Other special committees to be established will focus on education, violence in Israeli Arab communities and labor and welfare; the four special panels will need to be approved by the plenum Tuesday.
These included Finance and Foreign Affairs and Defense panels, with the latter set to establish a special committee that will supervise the contentious Shin Bet (Israel Security Agency)-led coronavirus patients surveillance program.
For years and years, we wondered when the occupation would come home.
It happened this week.
As the settlers once said in a different context: Yesha Zeh Kan – Judea, Samaria and Gaza are here.
One set of laws for the tyrant’s allies. Another set of laws for everyone else. Innocent civilians hounded. Their persecutor – never held accountable.
Raise the black flag. Stand up to the tyrant.
This is the fitting flag for this new Israel.
Panic over the coronavirus, justified as it may be, mustn’t blind the public from seeing how the temporary prime minister, Benjamin Netanyahu, and members of his party are exploiting the crisis to hold onto power. Through their management of the coronavirus crisis, Netanyahu and his government are neutralizing the justice system and quarantining the legislature.
These special means include gathering data about a person’s location via their cellphone and additional technological information using secret tools, and cross-referencing all of the data.
The process identifies all of the contacts coronavirus patients have had and the places they were, whether they are aware of it or not.
Protesters said they were angry at anti-democratic measures being taken to fight the coronavirus outbreak, such as this week’s decision to use cyber measures to track the location of people diagnosed with the virus as well as suspected coronavirus patients, in addition to strict restrictions to achieve social distancing, such as barring thousands of people from leaving their homes.
Further, Knesset Speaker Yuli Edelstein dispersed parliament on Wednesday, deepening the paralyzation of Israel’s legislative body, which critics have seen as an attack on the checks and balances within Israel’s democratic institutions.
We are about to let the government gain absolute control over our lives – and thus know who we are, where we have been, when and with whom and who we speak to and when – without any form of consent or restriction.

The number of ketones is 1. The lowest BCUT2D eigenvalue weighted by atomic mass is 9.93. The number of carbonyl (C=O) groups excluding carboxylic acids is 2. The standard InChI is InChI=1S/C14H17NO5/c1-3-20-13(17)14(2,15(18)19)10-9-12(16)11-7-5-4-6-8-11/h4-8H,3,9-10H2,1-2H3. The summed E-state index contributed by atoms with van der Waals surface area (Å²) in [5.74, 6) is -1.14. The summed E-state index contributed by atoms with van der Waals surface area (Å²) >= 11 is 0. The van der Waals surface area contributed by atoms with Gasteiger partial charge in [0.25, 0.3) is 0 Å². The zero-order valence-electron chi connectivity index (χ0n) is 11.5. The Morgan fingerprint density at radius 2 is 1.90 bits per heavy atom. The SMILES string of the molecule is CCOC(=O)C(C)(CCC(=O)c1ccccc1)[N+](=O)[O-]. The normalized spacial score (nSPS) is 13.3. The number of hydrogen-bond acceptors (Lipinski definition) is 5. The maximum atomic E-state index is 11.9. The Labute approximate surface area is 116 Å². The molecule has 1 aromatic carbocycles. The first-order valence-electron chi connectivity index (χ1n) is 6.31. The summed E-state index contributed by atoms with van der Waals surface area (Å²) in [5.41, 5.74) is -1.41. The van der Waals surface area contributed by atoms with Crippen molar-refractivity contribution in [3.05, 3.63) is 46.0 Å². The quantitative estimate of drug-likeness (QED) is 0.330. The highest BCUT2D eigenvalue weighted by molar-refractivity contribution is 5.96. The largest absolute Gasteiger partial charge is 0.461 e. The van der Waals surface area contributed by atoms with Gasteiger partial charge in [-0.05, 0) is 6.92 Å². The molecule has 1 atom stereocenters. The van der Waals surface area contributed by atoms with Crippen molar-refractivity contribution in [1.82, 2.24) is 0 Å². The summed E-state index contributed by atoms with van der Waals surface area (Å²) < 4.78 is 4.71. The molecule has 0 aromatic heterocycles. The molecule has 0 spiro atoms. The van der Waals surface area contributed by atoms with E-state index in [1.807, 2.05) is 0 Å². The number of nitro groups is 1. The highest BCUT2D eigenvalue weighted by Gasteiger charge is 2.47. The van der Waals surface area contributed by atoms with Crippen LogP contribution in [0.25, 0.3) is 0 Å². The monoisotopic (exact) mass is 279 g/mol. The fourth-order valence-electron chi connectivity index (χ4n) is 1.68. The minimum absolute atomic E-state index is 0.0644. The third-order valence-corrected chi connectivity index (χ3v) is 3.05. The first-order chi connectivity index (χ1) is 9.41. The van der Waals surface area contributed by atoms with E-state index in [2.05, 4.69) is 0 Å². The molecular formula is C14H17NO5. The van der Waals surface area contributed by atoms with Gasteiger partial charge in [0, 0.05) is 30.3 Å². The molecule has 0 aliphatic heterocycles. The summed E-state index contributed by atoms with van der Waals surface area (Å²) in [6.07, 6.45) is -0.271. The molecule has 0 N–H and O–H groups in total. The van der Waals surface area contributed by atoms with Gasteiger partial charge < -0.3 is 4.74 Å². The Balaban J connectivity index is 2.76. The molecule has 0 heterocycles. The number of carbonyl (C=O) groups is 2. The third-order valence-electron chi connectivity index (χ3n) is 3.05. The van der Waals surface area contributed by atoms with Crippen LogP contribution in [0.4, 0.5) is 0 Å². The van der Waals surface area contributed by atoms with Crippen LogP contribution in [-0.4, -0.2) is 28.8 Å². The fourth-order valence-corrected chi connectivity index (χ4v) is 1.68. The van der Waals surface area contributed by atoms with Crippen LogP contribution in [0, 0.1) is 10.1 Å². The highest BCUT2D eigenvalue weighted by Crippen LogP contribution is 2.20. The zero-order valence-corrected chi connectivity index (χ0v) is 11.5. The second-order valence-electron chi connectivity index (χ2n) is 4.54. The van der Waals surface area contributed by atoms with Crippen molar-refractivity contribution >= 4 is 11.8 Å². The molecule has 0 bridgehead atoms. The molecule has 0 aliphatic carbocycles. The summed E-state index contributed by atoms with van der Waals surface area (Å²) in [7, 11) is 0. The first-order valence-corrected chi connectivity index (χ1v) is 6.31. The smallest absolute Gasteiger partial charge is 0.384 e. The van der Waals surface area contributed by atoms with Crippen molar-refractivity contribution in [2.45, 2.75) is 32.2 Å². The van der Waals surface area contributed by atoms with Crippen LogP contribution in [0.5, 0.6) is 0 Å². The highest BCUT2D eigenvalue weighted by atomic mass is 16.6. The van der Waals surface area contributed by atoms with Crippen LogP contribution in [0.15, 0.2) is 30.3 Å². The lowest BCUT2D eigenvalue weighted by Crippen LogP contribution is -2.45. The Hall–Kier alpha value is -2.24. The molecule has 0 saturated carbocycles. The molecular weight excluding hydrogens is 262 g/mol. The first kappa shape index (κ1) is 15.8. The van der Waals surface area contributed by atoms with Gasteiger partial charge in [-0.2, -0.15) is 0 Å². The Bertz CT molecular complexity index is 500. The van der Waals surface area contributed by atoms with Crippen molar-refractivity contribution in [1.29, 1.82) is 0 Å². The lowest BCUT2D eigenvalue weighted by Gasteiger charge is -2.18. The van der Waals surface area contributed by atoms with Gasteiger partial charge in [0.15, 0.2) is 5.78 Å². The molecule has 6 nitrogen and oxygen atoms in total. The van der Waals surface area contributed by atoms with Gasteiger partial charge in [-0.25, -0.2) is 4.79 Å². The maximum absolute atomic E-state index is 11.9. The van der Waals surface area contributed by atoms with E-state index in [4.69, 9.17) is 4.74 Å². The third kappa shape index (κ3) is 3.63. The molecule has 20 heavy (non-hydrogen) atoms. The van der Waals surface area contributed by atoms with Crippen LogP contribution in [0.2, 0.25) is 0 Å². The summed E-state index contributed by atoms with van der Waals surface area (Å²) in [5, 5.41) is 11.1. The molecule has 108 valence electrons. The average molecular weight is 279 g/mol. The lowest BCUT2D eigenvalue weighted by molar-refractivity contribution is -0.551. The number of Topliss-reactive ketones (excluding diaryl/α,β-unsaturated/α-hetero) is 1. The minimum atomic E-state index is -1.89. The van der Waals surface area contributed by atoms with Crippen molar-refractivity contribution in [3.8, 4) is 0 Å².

Taking to Twitter, Gantz wrote that “exceptional times, unfortunately, call for exceptional measures. [However,] Blue & White will insist that the Foreign Affairs and Defense Committee, along with a special corona sub-committee, the Finance Committee and other sub-committees be enlisted immediately to oversee the process and approve the type of oversight regulation so critical at this juncture.”
He added that “a functional parliament, even and especially in states of emergency, is a hallmark of democracy and we will be steadfast in preserving it.”
The Israeli government unanimously passed in the early hours of Tuesday new emergency regulations for tracking the cellphones of coronavirus patients or those suspected of being infected, circumventing the approval of the Knesset in the process.
Welche Überwachungstechnologien der Geheimdienst genau einsetzen darf, gab die Regierung nicht bekannt.
Avner Pinchuk, a privacy expert with the Association for Civil Rights in Israel, said such capabilities could include real-time tracking of infected persons’ mobile phones to spot quarantine breaches and backtracking through meta-data to figure out where they had been and who they had contacted.
Das Bundesamt für Verfassungsschutz arbeitet im „Berner Club“ mit den Auslandsgeheimdiensten Mossad und CIA zusammen. Mit weiteren Behörden tauscht der deutsche Inlandsgeheimdienst Informationen zu „nicht-islamistischem Terrorismus“ sowie „Rechts- und Linksextremismus“. Wegen des „Staatswohls“ hielt die Bundesregierung diese Details bislang geheim.
Israel’s security apparatus and its over-collaborative judiciary would do well to look up, then commit to memory, the words of U.S. Supreme Court justice Louis Brandeis: „Publicity is justly commended as a remedy for social and industrial diseases. Sunlight is said to be the best of disinfectants.“